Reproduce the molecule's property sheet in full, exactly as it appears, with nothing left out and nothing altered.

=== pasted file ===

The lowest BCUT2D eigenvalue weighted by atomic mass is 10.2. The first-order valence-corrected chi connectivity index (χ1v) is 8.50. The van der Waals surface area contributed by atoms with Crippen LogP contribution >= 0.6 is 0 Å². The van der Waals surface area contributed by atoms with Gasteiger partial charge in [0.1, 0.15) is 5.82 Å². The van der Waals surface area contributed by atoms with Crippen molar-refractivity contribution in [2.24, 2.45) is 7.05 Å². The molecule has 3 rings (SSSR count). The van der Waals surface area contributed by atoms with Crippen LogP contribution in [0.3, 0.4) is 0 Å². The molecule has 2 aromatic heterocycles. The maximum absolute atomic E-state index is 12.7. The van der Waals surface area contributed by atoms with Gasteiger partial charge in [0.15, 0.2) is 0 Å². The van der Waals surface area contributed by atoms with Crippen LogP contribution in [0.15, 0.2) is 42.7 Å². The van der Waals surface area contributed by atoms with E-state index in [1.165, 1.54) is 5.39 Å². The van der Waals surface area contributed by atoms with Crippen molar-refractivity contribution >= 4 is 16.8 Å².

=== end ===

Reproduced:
The lowest BCUT2D eigenvalue weighted by atomic mass is 10.2. The first-order valence-corrected chi connectivity index (χ1v) is 8.50. The van der Waals surface area contributed by atoms with Crippen LogP contribution >= 0.6 is 0 Å². The van der Waals surface area contributed by atoms with Gasteiger partial charge in [0.1, 0.15) is 5.82 Å². The van der Waals surface area contributed by atoms with Crippen molar-refractivity contribution in [2.24, 2.45) is 7.05 Å². The molecule has 3 rings (SSSR count). The van der Waals surface area contributed by atoms with Crippen LogP contribution in [0.3, 0.4) is 0 Å². The molecule has 2 aromatic heterocycles. The maximum absolute atomic E-state index is 12.7. The van der Waals surface area contributed by atoms with Gasteiger partial charge in [0.15, 0.2) is 0 Å². The van der Waals surface area contributed by atoms with Crippen LogP contribution in [0.15, 0.2) is 42.7 Å². The van der Waals surface area contributed by atoms with E-state index in [1.165, 1.54) is 5.39 Å². The van der Waals surface area contributed by atoms with Crippen molar-refractivity contribution >= 4 is 16.8 Å².